There were three main factors that led to A-level student Felix joining British Gypsum this summer on work experience. The first was that he was well aware of the importance of gaining first-hand experience of a working environment. Second, the reputation and success of British Gypsum as a market-leading business, appealed to him. And third, there was the “obvious personal connection” through his father – Operations and Supply Chain Director Olivier Bluche. Felix’s conclusion? “British Gypsum was the natural choice.”
While he had been briefed on the nature of the work he would carry out in Internal Communications, he had never worked in a business before, nor, he admits, had he taken a “huge deal of interest” in the specifics of his father’s work, so he entered the company without preconceptions.
“I kept an open mind and hoped to enjoy the experience as it happened,” he says. “I didn’t have any firm objectives. I just wanted to spend time in a working environment.”
For his week-long placement, he was asked to interview a series of British Gypsum employees from various parts of the business, then write each one into an article for The Bulletin. He covered how they joined the company, the nature of their work, their progression and development within the business.
“It wasn’t the type of work I was used to, so I had to adapt and refine my approach throughout the process, learning from each interview and article, hoping to improve the next. I enjoyed the different pace of work and feel that I achieved what I had been asked to do,” he says.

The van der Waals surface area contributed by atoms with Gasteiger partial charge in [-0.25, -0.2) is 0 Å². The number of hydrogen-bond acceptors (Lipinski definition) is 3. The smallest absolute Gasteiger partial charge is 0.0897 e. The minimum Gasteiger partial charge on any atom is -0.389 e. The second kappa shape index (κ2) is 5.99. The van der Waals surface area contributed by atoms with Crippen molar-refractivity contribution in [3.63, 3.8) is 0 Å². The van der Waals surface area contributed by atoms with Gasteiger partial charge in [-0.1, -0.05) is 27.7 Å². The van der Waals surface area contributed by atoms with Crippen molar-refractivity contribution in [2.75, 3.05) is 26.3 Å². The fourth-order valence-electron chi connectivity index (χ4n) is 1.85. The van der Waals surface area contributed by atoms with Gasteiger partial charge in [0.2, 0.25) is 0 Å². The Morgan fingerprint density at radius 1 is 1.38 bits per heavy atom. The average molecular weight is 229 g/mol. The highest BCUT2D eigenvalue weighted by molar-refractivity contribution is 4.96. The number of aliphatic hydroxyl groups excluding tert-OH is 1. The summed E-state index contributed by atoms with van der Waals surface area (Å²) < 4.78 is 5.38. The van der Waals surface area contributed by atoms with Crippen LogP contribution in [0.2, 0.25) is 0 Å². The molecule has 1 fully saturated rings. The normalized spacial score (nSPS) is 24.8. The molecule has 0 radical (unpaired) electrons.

The two halves of the task, the interview and the article, presented particular challenges. “I assumed it was easy to just ask the questions,” says Felix, “but the reality turned out to be much different. There is skill involved in directing an interview, building a rapport with the interviewee and asking the right questions. All of which I hadn’t appreciated before my placement and I had to somewhat ‘learn on the fly’ during the process.”
Second, the articles required a style of writing that he had no experience of. In particular, the challenge of using and adapting the interviewee’s answers into an article that is both entertaining and readable, while also remaining true to interviewee’s message and character.
Ultimately, says Felix, he feels the most valuable part of his placement was to spend time in a workplace and to see first-hand the daily processes that are necessary for the company to work and be a success.
“It is a cliché, but I think it rings true at British Gypsum: it’s simply that you get out what you put in. If you can commit yourself to be open to new challenges and experiences, and work hard when required, then you will learn a great deal more than if you don’t.
“The work I did during my placement suited me because I have an interest in writing, but it is very important to make sure placements are adapted to the individual to ensure they learn as much as possible and, ultimately, enjoy it.”
And the most memorable part of the experience?
“Finding out what my father actually does all day will probably remain the most memorable thing” he laughs.